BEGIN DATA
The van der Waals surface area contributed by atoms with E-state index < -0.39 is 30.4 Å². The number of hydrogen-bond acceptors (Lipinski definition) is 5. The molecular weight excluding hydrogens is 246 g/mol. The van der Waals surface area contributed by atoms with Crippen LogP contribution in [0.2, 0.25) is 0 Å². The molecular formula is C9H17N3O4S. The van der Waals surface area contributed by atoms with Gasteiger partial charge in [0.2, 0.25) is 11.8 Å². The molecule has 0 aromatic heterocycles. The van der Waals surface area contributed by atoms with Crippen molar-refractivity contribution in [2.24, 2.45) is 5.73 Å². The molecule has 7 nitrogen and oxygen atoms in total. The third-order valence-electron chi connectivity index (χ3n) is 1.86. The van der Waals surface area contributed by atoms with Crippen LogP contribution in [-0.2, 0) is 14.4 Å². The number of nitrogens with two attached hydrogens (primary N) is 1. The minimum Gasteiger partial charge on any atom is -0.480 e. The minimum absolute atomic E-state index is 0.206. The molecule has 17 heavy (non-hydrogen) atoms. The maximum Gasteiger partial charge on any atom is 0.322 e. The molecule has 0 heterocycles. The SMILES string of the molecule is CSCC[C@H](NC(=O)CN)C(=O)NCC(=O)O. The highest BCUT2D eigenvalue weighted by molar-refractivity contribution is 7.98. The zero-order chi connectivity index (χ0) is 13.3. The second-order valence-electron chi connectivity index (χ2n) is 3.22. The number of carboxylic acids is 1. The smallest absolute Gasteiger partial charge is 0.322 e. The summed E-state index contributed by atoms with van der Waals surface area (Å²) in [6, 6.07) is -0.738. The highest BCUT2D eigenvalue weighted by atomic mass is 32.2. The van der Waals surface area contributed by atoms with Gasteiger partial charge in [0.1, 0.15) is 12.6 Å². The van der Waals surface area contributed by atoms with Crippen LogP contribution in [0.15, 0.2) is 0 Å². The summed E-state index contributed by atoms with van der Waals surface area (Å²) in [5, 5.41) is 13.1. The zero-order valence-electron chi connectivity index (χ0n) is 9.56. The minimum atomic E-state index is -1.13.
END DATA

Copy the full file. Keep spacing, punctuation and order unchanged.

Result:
The van der Waals surface area contributed by atoms with E-state index < -0.39 is 30.4 Å². The number of hydrogen-bond acceptors (Lipinski definition) is 5. The molecular weight excluding hydrogens is 246 g/mol. The van der Waals surface area contributed by atoms with Crippen LogP contribution in [0.2, 0.25) is 0 Å². The molecular formula is C9H17N3O4S. The van der Waals surface area contributed by atoms with Gasteiger partial charge in [0.2, 0.25) is 11.8 Å². The molecule has 0 aromatic heterocycles. The van der Waals surface area contributed by atoms with Crippen molar-refractivity contribution in [2.24, 2.45) is 5.73 Å². The molecule has 7 nitrogen and oxygen atoms in total. The third-order valence-electron chi connectivity index (χ3n) is 1.86. The van der Waals surface area contributed by atoms with Crippen LogP contribution in [-0.2, 0) is 14.4 Å². The number of nitrogens with two attached hydrogens (primary N) is 1. The minimum Gasteiger partial charge on any atom is -0.480 e. The minimum absolute atomic E-state index is 0.206. The molecule has 17 heavy (non-hydrogen) atoms. The maximum Gasteiger partial charge on any atom is 0.322 e. The molecule has 0 heterocycles. The SMILES string of the molecule is CSCC[C@H](NC(=O)CN)C(=O)NCC(=O)O. The highest BCUT2D eigenvalue weighted by molar-refractivity contribution is 7.98. The zero-order chi connectivity index (χ0) is 13.3. The second-order valence-electron chi connectivity index (χ2n) is 3.22. The number of carboxylic acids is 1. The smallest absolute Gasteiger partial charge is 0.322 e. The summed E-state index contributed by atoms with van der Waals surface area (Å²) in [6, 6.07) is -0.738. The highest BCUT2D eigenvalue weighted by atomic mass is 32.2. The van der Waals surface area contributed by atoms with Gasteiger partial charge in [0.1, 0.15) is 12.6 Å². The van der Waals surface area contributed by atoms with Crippen LogP contribution in [0.15, 0.2) is 0 Å². The summed E-state index contributed by atoms with van der Waals surface area (Å²) in [5, 5.41) is 13.1. The zero-order valence-electron chi connectivity index (χ0n) is 9.56. The minimum atomic E-state index is -1.13.